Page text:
Edward William Bok > The Americanization of Edward Bok > Page 94

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Edward William Bok (1863–1930). The Americanization of Edward Bok. 1921.


Page 94

possibly see you under a single light in dresses that cover your entire bodies, while that same modesty did not prevent you all this evening from sitting beside him, under a myriad of lights, in dresses that exposed nearly half of your bodies. That’s what I call a distinction with a difference—with the difference to the credit neither of your intelligence nor of your modesty. There is some modesty in the dresses you have on: there was precious little in what you girls wore this evening. Good night.”

“You do not believe, Mr. Beecher,” Edward asked later, “in décolleté dressing for girls?”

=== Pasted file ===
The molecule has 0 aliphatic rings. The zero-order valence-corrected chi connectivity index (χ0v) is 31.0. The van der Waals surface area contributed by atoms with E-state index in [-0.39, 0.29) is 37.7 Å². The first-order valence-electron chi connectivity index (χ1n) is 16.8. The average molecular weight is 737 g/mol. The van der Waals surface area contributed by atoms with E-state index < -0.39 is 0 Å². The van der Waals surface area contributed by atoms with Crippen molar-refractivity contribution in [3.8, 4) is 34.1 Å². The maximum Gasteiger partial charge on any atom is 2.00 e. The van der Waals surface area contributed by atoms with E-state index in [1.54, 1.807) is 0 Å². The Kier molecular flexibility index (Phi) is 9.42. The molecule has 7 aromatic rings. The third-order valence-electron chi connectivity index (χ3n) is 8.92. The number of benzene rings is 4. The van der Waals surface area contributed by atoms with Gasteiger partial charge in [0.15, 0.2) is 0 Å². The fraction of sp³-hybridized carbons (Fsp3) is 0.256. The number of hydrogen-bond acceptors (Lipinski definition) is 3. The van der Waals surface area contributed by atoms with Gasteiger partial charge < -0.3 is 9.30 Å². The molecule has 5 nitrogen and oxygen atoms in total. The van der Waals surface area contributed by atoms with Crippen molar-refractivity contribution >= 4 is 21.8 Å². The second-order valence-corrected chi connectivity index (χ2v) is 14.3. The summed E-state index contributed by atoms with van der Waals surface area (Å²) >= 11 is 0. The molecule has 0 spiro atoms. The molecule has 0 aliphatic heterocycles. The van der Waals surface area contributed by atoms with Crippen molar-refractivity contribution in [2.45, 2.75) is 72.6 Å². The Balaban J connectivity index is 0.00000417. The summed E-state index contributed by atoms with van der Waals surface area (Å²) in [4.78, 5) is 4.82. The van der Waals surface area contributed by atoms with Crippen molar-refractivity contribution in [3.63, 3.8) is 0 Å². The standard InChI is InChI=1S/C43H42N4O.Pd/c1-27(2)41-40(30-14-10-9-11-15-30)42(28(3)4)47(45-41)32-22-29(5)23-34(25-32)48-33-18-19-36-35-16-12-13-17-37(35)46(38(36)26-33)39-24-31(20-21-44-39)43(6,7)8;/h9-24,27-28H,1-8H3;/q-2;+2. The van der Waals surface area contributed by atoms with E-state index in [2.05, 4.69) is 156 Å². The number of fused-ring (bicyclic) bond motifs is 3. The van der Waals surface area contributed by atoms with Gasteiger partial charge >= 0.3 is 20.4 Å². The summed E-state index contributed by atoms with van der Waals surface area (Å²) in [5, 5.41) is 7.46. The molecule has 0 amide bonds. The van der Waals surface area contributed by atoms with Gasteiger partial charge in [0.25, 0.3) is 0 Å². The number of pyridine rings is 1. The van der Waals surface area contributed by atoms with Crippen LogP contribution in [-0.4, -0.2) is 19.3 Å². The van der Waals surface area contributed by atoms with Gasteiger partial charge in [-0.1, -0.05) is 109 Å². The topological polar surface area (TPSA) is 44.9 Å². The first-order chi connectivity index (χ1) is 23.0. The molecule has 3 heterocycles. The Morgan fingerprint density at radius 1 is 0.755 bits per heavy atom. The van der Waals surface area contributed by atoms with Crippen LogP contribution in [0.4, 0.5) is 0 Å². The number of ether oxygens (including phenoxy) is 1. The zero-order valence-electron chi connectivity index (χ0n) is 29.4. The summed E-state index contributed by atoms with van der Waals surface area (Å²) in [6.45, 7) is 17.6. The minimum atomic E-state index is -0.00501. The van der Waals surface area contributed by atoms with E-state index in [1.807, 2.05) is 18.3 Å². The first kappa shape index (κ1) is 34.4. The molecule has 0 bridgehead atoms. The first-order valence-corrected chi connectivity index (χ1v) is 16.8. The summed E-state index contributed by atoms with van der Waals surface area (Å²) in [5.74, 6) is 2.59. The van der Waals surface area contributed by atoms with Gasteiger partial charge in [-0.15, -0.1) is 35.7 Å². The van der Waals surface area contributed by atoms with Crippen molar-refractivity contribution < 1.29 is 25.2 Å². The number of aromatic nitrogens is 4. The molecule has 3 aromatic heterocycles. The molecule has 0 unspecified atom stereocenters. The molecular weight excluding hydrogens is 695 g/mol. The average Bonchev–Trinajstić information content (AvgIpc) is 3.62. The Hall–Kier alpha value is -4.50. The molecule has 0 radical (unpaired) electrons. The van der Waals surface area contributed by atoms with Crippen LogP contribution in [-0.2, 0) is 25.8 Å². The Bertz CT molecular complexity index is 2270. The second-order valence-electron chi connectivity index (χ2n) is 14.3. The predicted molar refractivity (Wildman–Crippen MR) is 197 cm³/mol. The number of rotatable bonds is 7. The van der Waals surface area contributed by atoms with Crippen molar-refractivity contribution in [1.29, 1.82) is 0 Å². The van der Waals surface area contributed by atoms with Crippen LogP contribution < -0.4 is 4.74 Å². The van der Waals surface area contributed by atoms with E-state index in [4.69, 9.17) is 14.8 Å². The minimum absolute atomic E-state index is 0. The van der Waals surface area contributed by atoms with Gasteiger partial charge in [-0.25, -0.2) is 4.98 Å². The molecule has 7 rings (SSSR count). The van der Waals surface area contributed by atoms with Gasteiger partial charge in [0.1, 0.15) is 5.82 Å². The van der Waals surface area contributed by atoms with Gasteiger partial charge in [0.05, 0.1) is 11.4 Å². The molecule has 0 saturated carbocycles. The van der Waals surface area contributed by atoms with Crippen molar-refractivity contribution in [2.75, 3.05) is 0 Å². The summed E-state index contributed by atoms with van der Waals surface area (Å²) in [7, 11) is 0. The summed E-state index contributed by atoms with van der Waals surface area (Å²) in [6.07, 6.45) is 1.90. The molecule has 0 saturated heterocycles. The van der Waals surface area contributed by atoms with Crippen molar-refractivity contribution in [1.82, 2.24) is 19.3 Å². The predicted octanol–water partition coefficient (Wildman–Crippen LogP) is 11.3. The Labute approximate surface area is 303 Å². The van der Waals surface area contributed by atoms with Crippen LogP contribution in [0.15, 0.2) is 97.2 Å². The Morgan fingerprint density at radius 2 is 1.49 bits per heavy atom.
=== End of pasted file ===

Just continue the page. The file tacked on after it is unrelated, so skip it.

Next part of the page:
“No, and even less for women. A girl has some excuse of youth on her side; a woman none at all.”

A few moments later he added:

“A proper dress for any girl or woman is one that reveals the lady, but not her person.”

Edward asked Mrs. Beecher one day whether Mr. Beecher had ever expressed an opinion of his sister’s famous book, Uncle Tom’s Cabin, and she told this interesting story of how the famous preacher read the story:

“When the story was first published in The National Era, in chapters, all our family, excepting Mr. Beecher, looked impatiently for its appearance each week. But, try as we might, we could not persuade Mr. Beecher to read it, or let us tell him anything about it.

“‘It’s folly for you to be kept in constant excitement week after week,’ he would say. ‘I shall wait till the work is completed, and take it all at one dose.’

“After the serial ended, the book came to Mr. Beecher

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